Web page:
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I am 6'3 and about 180 pounds. My feet aren't quite as big as yours though. I can tell you that I wear size 10.5 boots (I've never actually seen a size 15 snowboard boot, hehe) and I didn't need a wide board. I use a Rome Anthem board because I don't care for the parks, I'm all mountain. You should NOT buy a board online without trying it on in your situation. If you do end up with too much toe heel drag then you will be screwed and you won't have any fun. I don't know what kind of rental you got, but I'd suggest trying on different sizes to see what fits you. Also, most bindings I've seen have toe and heel lifts to help minimize drag. I have Rome Arsenal bindings and they work just great (no the bindings don't HAVE to match the board, but it makes things easier. You really just need to make sure the bolt patterns are the same.)

Getting a new board isn't an exact science. Just find one that works for you. Make sure your toes and heels are over the edge of the board so you have good control, but not so far that they dig into the snow when you carve. Other than that, there isn't a formula to go by that will always work out perfectly.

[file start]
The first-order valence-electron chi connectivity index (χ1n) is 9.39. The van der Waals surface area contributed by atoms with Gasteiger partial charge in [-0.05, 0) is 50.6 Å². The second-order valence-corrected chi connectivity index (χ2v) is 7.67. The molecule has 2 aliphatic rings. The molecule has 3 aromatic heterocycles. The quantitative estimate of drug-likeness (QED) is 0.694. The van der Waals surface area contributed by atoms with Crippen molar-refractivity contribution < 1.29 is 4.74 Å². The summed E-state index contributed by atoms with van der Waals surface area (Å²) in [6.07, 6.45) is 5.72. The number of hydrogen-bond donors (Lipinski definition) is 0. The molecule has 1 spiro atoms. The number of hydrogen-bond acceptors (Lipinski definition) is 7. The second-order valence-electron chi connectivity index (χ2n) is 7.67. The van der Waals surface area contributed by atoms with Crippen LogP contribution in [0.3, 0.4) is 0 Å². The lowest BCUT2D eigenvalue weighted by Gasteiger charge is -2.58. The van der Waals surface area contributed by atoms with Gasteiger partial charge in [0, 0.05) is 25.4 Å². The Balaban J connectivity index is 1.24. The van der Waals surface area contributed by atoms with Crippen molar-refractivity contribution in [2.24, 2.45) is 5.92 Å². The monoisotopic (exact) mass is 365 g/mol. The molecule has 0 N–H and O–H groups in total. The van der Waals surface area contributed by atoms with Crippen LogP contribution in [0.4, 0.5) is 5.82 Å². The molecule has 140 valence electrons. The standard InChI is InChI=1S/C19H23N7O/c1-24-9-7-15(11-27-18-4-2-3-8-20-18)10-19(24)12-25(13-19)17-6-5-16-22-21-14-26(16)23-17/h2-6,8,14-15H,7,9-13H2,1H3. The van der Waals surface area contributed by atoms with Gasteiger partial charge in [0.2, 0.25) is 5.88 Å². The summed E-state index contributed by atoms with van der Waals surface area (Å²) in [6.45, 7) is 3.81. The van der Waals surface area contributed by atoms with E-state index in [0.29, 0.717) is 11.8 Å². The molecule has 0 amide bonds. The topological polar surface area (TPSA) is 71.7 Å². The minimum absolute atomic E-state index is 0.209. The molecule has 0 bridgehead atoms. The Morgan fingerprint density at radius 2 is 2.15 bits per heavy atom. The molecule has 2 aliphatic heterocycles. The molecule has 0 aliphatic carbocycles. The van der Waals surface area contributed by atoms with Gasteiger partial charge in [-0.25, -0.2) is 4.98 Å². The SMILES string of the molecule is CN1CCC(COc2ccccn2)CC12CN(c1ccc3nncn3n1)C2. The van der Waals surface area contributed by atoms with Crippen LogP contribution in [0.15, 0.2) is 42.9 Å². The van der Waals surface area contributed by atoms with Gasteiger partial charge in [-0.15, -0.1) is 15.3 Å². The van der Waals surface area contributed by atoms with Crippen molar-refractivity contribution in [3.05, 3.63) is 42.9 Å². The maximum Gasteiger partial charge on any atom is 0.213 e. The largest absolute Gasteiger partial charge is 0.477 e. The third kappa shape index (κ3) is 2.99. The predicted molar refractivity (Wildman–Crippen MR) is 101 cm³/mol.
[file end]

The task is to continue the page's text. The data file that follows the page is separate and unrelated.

If you're looking for a new board and you're worried about quality, I think most big name brands have good boards. I personally am a Rome fan. I've never actually seen another one out there so it makes me wonder where they have most their sales, but living in the midwest I don't see a lot of snowboarders PERIOD. Just do your research and find one that fits your needs. Rome's site, maybe others have the feature as well, lists what their boards are good for. They have ratings that say whether the board is mountain, park, etc.

Good luck and have fun!
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post #4 of 8 (permalink) Old 07-12-2007, 07:09 PM
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Also, I just want to add that in my opinion, toe heel drag isn't nearly as big a problem as having a board that is TOO wide. If it is too wide, you'll have some bad issues. Toe heel drag is not too much of a problem unless you're snowboarding on a ski.